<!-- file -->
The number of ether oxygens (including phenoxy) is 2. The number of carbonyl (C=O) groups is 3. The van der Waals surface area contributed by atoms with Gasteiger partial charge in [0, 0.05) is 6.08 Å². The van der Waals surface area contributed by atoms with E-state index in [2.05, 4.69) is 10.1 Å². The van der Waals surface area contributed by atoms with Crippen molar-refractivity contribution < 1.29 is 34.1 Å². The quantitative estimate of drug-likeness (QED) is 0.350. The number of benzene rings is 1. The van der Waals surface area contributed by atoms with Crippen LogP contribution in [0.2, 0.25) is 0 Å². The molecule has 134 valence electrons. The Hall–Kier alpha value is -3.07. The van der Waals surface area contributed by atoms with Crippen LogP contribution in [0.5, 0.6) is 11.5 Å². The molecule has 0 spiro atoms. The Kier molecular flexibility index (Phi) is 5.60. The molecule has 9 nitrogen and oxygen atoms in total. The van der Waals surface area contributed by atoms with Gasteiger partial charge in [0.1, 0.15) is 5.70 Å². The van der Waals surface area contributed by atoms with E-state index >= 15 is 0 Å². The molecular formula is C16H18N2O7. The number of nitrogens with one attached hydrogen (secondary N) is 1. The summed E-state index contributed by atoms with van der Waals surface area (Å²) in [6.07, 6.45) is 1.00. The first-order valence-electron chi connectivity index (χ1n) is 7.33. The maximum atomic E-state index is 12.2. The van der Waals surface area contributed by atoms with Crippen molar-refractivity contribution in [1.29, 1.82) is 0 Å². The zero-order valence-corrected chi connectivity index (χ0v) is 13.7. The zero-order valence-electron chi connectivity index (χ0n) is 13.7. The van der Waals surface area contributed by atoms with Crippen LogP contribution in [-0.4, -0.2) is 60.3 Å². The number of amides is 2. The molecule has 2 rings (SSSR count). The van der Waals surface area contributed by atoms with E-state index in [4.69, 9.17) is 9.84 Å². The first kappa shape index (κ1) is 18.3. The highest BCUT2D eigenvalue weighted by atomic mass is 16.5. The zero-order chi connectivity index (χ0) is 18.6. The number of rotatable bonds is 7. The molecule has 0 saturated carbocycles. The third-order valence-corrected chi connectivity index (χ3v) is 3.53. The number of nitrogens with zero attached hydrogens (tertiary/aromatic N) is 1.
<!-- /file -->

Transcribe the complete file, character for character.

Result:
The number of ether oxygens (including phenoxy) is 2. The number of carbonyl (C=O) groups is 3. The van der Waals surface area contributed by atoms with Gasteiger partial charge in [0, 0.05) is 6.08 Å². The van der Waals surface area contributed by atoms with E-state index in [2.05, 4.69) is 10.1 Å². The van der Waals surface area contributed by atoms with Crippen molar-refractivity contribution < 1.29 is 34.1 Å². The quantitative estimate of drug-likeness (QED) is 0.350. The number of benzene rings is 1. The van der Waals surface area contributed by atoms with Crippen LogP contribution in [0.2, 0.25) is 0 Å². The molecule has 134 valence electrons. The Hall–Kier alpha value is -3.07. The van der Waals surface area contributed by atoms with Crippen LogP contribution in [0.5, 0.6) is 11.5 Å². The molecule has 0 spiro atoms. The Kier molecular flexibility index (Phi) is 5.60. The molecule has 9 nitrogen and oxygen atoms in total. The van der Waals surface area contributed by atoms with Gasteiger partial charge in [0.1, 0.15) is 5.70 Å². The van der Waals surface area contributed by atoms with E-state index >= 15 is 0 Å². The molecular formula is C16H18N2O7. The number of nitrogens with one attached hydrogen (secondary N) is 1. The summed E-state index contributed by atoms with van der Waals surface area (Å²) in [6.07, 6.45) is 1.00. The first-order valence-electron chi connectivity index (χ1n) is 7.33. The maximum atomic E-state index is 12.2. The van der Waals surface area contributed by atoms with Crippen molar-refractivity contribution in [1.29, 1.82) is 0 Å². The zero-order valence-corrected chi connectivity index (χ0v) is 13.7. The zero-order valence-electron chi connectivity index (χ0n) is 13.7. The van der Waals surface area contributed by atoms with Crippen LogP contribution in [-0.4, -0.2) is 60.3 Å². The number of amides is 2. The molecule has 2 rings (SSSR count). The van der Waals surface area contributed by atoms with E-state index in [4.69, 9.17) is 9.84 Å². The first kappa shape index (κ1) is 18.3. The highest BCUT2D eigenvalue weighted by atomic mass is 16.5. The zero-order chi connectivity index (χ0) is 18.6. The number of rotatable bonds is 7. The molecule has 0 saturated carbocycles. The third-order valence-corrected chi connectivity index (χ3v) is 3.53. The number of nitrogens with zero attached hydrogens (tertiary/aromatic N) is 1.